Or, you could be having some crisis in your head like, I just can’t play anything! But when you listen back it’s beautifully formed.
All that stuff in your head – you have to shut it down. The idea is to get rid of all that and just be immersed in the music.
Try not to attach yourself to whatever just happened. You have to be constantly shedding off the idea it was good or bad.
3. Be Present If you have a really great night, like you’re all high off the gig, you can’t think, That was so great – let’s do that again at the next gig.
The reason it was great is because you were all in the moment and you were responding to whatever was going on around you.
You just have to be as present as you can at all times. It’s the most amazing thing when the whole band is in the moment. It’s like you’re not thinking.
Gigs can be completely different to what you expect, no matter what you do before to prepare.
You get there and there’s like a loud refrigerator motor going over here and a bunch of people yelling over there or whatever – just nothing like what you had been planning for.
But you can’t hold on to what you hoped it would be. It’s about acceptance and letting go. You just have to be there, present.
4. Embrace Mistakes
Mistakes are awesome. If you don’t freak out.
Like if you’re going for something and you mess it up, maybe the tendency is to think, Oh shit! I fucked it up! But again, it’s about listening.
If you listen to what it is, if you’re in the moment, it could be better than what you were trying to play.
If you make a mistake, what you play after it can make it sound right. If everyone in the band is in the zone – listening and trusting each other – it’s like you’re rescuing each other all the time.
It’s not supposed to be a contest. I’m really not into the whole ‘I’m right and you’re wrong’ thing. I mean, let’s try to make something cool with what just happened.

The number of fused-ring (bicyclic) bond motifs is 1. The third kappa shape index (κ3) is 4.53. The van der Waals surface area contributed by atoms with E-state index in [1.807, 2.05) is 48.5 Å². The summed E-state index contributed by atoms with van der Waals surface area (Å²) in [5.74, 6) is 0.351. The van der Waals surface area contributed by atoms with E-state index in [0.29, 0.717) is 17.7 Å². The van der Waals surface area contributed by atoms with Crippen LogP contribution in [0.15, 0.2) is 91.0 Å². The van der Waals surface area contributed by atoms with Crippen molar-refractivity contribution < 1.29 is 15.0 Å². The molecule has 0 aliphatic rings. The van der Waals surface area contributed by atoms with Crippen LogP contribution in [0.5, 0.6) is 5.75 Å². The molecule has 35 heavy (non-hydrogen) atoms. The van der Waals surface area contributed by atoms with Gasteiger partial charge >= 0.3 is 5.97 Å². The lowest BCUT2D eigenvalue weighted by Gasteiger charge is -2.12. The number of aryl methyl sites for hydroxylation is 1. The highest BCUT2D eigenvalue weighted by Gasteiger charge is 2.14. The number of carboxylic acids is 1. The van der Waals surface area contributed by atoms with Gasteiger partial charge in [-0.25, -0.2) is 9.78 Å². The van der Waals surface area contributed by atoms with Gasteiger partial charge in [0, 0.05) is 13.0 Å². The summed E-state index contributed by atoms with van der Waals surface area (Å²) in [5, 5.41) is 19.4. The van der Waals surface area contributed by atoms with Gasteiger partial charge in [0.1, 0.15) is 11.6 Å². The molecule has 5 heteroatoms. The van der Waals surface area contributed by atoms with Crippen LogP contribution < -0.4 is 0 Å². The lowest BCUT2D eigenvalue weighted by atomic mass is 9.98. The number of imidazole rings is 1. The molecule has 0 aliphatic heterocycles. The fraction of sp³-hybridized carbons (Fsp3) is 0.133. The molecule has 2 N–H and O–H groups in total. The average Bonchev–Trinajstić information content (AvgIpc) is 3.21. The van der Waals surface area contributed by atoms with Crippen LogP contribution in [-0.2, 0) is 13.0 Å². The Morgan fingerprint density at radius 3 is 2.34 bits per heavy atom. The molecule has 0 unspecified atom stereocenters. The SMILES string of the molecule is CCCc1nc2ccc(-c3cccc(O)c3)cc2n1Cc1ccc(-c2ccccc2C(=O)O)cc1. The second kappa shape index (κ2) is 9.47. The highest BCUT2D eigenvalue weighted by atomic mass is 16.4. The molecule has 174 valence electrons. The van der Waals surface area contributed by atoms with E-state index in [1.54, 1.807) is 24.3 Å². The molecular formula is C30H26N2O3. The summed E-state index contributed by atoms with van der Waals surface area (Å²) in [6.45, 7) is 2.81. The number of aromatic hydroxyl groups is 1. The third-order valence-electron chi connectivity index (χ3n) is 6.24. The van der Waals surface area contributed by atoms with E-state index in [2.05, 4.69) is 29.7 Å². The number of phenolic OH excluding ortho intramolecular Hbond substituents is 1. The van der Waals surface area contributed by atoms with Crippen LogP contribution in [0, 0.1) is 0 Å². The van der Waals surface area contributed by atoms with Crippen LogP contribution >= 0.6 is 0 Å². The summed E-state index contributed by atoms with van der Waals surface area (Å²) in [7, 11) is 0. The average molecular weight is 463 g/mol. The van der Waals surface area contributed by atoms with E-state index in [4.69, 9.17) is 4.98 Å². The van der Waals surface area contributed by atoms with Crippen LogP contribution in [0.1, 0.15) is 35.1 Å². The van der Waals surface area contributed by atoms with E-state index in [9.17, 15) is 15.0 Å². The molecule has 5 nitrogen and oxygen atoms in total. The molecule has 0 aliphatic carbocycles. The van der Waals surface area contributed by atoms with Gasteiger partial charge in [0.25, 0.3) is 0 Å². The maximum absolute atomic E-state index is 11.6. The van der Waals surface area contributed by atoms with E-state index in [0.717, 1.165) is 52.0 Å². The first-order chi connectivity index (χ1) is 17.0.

5. Practice is Great (Up to a Point)
I used to think that if you practiced real hard you get to this place where everything is just great all the time. But it’s just not so. The joy is being in the process.
Anyone that says they’ve got it completely together is lying.
I’ve seen that mess with people. You can’t think, I’m going to practice and get to this certain point and then I’m going to do something. Because you’ll never get there.
You just have to go for it right now and do the best you can, and just keep on pushing ahead.
You can’t wait until you’ve finished something before you get to the music.
6. Don’t Think for Others
You’re the only one who truly knows how successful you are.
If you’re worried about what somebody else is going to think it’s just another thing that gets in the way of doing it. Because you’re never going to know what the audience is hearing.
For me, the most honest way to perform is to think, I love this and I’m going to do it as best I can.
If I’m feeling some kind of joy in what I’m doing, then hopefully the audience is going to hear that and get off on it. And if they don’t hear it, well there’s nothing I can do about that.
I’m lucky. I’ve had people listen to me play. But if I was just trying to figure out what they wanted to hear I’d be chasing around forever.
7. Be Yourself I definitely spent time early on trying to be cool. Like maybe there would be a song I liked but I thought it was kind of corny, so I didn’t want people to know I really liked it. I wanted people to think I was this super hip blues guy or something.
But as time went by, I realized I had to be honest about who I am and where I came from.
I can’t take on the persona of someone else. I wasn’t a jazz guy that grew up in the ‘30s and ‘40s; I grew up in Denver in the ‘50s and ‘60s. That’s my experience.
Being honest with your own experience is going to make things way stronger. Don’t be afraid to show who you are and where you come from.
Sometimes it’s scary to put yourself out there, but try to overcome that and don’t be afraid to be you.
8. Destroy Competition
This whole idea that music is about competition – as if someone is better than someone else, or this instrument is harder than that one, like what are you talking about?!
I mean it doesn’t make sense. I love what John Andrew Rice, one of the founders of Black Mountain College, said: